Good nutrition is also likely to render short- and long-term benefits to physicians’ personal wellness and clinical efficacy. One study demonstrated that providing good food to physicians where they work improved their cognitive performance on composite measures of speed and accuracy. Increasing evidence indicates good nutrition may have long-term cognitive performance benefits, which may increase the number of years experienced doctors can care competently for their patients.

Aerobic exercise offers similar short- and long-term cognitive performance benefits and may also confer significant mental health benefits. In a study that compared aerobic exercise with use of sertraline as treatment for depression, benefits were comparable in the short term but favored exercise at 10-month follow-up. This demonstrates the clear benefit of regular exercise in maintaining mental health.

Stress reduction, screening for depression

Reports of high rates of burnout and higher than average suicide rates among physicians have prompted efforts to alleviate stress and facilitate early detection and treatment of depression. A growing body of evidence suggests mindfulness meditation may be helpful in mental health promotion and may improve patient outcomes. Peer support programs that train physicians to provide brief compassionate counseling support to colleagues after distressing adverse clinical outcomes is also a promising stress-reduction strategy.

However, even in the context of the best evidence-based general health promotion and primary prevention strategies, some physicians will still experience significant distress and depression. Programs that screen for depression and link to appropriate clinical services for physicians, such as demonstrated at the University of California, San Diego, have been recommended by the U.S. Preventive Services Task Force for all adults and may provide a culture that can screen for and support individuals with distress.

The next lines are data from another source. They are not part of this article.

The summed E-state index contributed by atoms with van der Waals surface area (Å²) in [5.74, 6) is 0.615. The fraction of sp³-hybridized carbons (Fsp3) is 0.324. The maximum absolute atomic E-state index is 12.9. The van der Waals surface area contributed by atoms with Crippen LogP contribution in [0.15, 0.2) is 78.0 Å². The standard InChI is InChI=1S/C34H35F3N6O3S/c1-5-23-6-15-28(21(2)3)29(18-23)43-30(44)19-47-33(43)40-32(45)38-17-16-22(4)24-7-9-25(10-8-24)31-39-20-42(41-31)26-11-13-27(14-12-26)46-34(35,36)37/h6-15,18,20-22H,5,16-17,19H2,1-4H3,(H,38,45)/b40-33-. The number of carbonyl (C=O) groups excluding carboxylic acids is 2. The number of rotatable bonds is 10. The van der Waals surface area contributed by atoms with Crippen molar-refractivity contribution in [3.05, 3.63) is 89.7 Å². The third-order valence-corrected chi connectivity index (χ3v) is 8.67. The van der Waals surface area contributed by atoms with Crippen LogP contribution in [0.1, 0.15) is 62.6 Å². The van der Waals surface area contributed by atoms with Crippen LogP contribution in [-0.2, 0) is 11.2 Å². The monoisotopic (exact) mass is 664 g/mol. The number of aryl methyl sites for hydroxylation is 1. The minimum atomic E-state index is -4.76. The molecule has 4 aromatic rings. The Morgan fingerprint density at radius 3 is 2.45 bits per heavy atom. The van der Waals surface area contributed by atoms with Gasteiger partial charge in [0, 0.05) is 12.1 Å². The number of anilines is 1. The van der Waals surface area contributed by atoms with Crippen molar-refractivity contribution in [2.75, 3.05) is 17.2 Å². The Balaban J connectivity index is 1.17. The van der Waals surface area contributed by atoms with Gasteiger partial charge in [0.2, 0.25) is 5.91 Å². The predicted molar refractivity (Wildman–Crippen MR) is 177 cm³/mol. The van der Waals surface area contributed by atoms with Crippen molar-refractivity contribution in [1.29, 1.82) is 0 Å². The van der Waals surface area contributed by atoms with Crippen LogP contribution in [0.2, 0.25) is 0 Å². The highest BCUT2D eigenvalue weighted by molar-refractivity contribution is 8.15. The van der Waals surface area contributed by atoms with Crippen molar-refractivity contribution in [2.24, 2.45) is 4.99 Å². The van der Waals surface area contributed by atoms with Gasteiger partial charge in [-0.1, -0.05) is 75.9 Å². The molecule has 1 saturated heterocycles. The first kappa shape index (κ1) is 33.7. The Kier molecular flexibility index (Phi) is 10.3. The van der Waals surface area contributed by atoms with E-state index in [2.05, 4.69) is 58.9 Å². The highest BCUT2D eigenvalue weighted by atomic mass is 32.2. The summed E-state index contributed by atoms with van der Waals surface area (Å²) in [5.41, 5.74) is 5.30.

Attention to career transitions

Recent reports of two suicide deaths of physicians early in their first year of postgraduate training point to the need for particular attention to support physicians during potentially stressful career transitions, such as beginning a new training program, starting a new job or shifting to retirement. Moving from residency to fellowship training may provide a particularly difficult transition due to the typically small cohort of fellows in most medical subspecialty training programs, as small numbers of colleagues may impede formation of natural social support networks. Programmatic check-ins with fellows to assess their well-being and careful consideration of ways to increase social interaction with fellows in other subspecialties may help.

Start where we are

Even a cursory review of the topic of physician wellness points to the need for physicians to do more for their own health and the health of their colleagues. The stewardship over physicians in training carries particular responsibility for safeguarding the public good through promoting wellness of budding physicians. The prevailing work culture in medicine, erosion of physician autonomy and financial pressure may make it hard to do all that could be done to promote physician wellness. Nevertheless, we can start where we are and take wellness steps forward.

Endocrine Today, November 2015
Laurence Katznelson, MD; Mickey Trockel, MD PhD